Listed dairy genetics business Livestock Improvement Corporation has posted a 31 per cent lift in net profit after tax for the 2021 financial year.
Total revenue rose 3.4 per cent to $249 million and the farmer-owned cooperative ended the year with no debt.
The dividend to shareholders is slightly down at $17.8m compared to $18.1m in FY2020. Equating to 12.5c a share compared to 12.7c in 2020, it will be paid on August 20.
The company attributed the lower dividend to a drop in underlying earnings, which were down 1.9 per cent at $22.3m, after a one-off tax benefit the prior year. The dividend represents 80 per cent of underlying earnings, consistent with previous years.
Chair Murray King said the result was in line with market guidance and indicative of good growth across core business areas, particularly in the premium genetics range.
This range offered farmers young, genomically-selected bulls to fast track genetic gain and deliver on-farm value through increased productivity and efficiency, including improved environmental efficiency.
The premium genetics range accounted for almost half the co-op's total artificial breeding inseminations - more than double that of three years ago.
It included sexed semen where purchases showed tripled growth on the previous year.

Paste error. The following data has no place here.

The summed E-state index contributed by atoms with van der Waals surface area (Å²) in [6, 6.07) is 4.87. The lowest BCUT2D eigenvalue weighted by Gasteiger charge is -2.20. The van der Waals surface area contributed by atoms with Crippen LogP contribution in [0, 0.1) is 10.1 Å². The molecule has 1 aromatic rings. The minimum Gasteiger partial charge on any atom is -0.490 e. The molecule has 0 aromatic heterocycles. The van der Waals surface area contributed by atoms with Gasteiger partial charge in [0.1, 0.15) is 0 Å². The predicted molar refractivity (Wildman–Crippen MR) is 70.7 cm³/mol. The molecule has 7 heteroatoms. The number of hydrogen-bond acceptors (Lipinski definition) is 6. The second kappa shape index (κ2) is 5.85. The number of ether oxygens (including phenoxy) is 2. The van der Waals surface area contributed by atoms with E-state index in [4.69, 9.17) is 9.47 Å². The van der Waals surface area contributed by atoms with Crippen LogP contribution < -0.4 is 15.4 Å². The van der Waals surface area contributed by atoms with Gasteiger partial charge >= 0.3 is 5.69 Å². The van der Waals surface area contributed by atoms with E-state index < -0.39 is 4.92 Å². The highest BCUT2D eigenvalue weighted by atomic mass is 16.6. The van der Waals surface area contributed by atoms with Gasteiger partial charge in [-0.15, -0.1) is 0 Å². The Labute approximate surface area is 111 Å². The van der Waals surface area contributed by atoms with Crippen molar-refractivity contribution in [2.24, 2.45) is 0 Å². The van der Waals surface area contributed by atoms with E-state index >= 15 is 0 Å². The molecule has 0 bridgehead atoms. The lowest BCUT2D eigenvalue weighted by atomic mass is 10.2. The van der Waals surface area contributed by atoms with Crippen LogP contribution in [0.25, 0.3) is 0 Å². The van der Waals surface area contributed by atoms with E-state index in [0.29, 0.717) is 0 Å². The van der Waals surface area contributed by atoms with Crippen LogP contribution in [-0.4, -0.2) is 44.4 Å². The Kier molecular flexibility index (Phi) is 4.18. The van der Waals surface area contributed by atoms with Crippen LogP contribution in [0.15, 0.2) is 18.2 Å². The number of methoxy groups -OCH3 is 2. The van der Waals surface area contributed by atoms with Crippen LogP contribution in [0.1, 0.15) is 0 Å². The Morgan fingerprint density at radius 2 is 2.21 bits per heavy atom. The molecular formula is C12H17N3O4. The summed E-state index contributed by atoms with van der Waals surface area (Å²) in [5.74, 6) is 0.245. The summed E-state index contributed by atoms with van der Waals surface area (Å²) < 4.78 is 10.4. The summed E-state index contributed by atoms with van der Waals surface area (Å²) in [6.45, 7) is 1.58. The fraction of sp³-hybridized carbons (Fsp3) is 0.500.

"This growth will have a significant impact on-farm this spring and deliver a huge amount of value to our farmers, with more high-quality heifer replacements and fewer bobby calves," King said.
"We're expecting this to be even greater next year with sexed semen orders likely to almost double again."
King said LIC existed to deliver superior genetics and technology innovation to help shareholders sustainably farm a profitable animal.
"We've invested heavily into genomics for our farmers because the DNA of our dairy herd can do a lot of the heavy lifting to help meet our sectors' climate goals.
"World-leading pastoral dairy genetics and genomics are a much more precise tool for farmers than the blunt instrument of reduced cow numbers."
The company invested $17.1m in R&D, up 15.4 per cent on the previous year. It also spent $3m improving its Minda Live herd management system, with 66 new features added based on farmer demand.
During the year LIC sold its automation business to a US company for NZ$38.1m. The board is considering options for the use of the resulting net assets of $23.8m now on the books.
King said underlying earnings in the 2021-2022 financial year were expected to be in the range of $19m-$25m, assuming no significant climate event or milk price change, and no major impacts from Mycoplasma bovis disease or the pandemic.
Recruitment of a chief executive to succeed Wayne McNee was a priority. McNee steps down at the end of November.
The 2021 annual report shows the remuneration of LIC's top earner, presumably, McNee, rose to a range of $1.01m-$1.019m from $1m-$1.009m in 2020.
The number of employees on $100,000 and over rose by eight to 210.
Total directors fees during the year were $620,000, down on last year's $649,000.